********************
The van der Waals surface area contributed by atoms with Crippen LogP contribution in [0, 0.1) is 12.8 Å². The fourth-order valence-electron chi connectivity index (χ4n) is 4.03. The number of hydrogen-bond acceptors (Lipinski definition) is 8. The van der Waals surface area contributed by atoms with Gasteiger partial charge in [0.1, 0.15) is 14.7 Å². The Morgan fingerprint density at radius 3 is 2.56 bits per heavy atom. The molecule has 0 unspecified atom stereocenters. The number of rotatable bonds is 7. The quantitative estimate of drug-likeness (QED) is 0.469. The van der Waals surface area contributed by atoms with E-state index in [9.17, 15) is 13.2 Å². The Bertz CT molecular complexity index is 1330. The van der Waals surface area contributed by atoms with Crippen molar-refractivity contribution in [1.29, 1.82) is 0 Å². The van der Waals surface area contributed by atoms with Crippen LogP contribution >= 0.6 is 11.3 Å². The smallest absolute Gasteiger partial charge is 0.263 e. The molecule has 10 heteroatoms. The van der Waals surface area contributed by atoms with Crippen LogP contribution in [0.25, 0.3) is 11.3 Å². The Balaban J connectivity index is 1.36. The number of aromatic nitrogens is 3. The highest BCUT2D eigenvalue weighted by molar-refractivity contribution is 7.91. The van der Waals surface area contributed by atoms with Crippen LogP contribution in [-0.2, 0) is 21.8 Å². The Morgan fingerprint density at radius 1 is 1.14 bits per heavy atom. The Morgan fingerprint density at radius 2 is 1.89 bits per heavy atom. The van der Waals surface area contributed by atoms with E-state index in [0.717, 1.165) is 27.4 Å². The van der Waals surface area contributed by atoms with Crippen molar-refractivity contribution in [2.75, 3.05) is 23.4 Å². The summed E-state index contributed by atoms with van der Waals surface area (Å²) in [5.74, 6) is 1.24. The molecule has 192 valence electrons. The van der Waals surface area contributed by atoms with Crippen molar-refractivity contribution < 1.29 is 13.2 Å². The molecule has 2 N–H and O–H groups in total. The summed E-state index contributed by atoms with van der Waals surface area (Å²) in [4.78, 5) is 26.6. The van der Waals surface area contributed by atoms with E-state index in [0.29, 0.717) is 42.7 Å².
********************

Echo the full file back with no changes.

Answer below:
The van der Waals surface area contributed by atoms with Crippen LogP contribution in [0, 0.1) is 12.8 Å². The fourth-order valence-electron chi connectivity index (χ4n) is 4.03. The number of hydrogen-bond acceptors (Lipinski definition) is 8. The van der Waals surface area contributed by atoms with Gasteiger partial charge in [0.1, 0.15) is 14.7 Å². The Morgan fingerprint density at radius 3 is 2.56 bits per heavy atom. The molecule has 0 unspecified atom stereocenters. The number of rotatable bonds is 7. The quantitative estimate of drug-likeness (QED) is 0.469. The van der Waals surface area contributed by atoms with E-state index in [9.17, 15) is 13.2 Å². The Bertz CT molecular complexity index is 1330. The van der Waals surface area contributed by atoms with Crippen molar-refractivity contribution in [1.29, 1.82) is 0 Å². The van der Waals surface area contributed by atoms with Crippen LogP contribution >= 0.6 is 11.3 Å². The smallest absolute Gasteiger partial charge is 0.263 e. The molecule has 10 heteroatoms. The van der Waals surface area contributed by atoms with Crippen LogP contribution in [0.25, 0.3) is 11.3 Å². The Balaban J connectivity index is 1.36. The number of aromatic nitrogens is 3. The highest BCUT2D eigenvalue weighted by molar-refractivity contribution is 7.91. The van der Waals surface area contributed by atoms with Crippen LogP contribution in [-0.2, 0) is 21.8 Å². The Morgan fingerprint density at radius 1 is 1.14 bits per heavy atom. The Morgan fingerprint density at radius 2 is 1.89 bits per heavy atom. The van der Waals surface area contributed by atoms with E-state index in [0.717, 1.165) is 27.4 Å². The van der Waals surface area contributed by atoms with Crippen molar-refractivity contribution in [2.75, 3.05) is 23.4 Å². The summed E-state index contributed by atoms with van der Waals surface area (Å²) in [5.74, 6) is 1.24. The molecule has 192 valence electrons. The van der Waals surface area contributed by atoms with Crippen molar-refractivity contribution < 1.29 is 13.2 Å². The molecule has 2 N–H and O–H groups in total. The summed E-state index contributed by atoms with van der Waals surface area (Å²) in [4.78, 5) is 26.6. The van der Waals surface area contributed by atoms with E-state index in [0.29, 0.717) is 42.7 Å².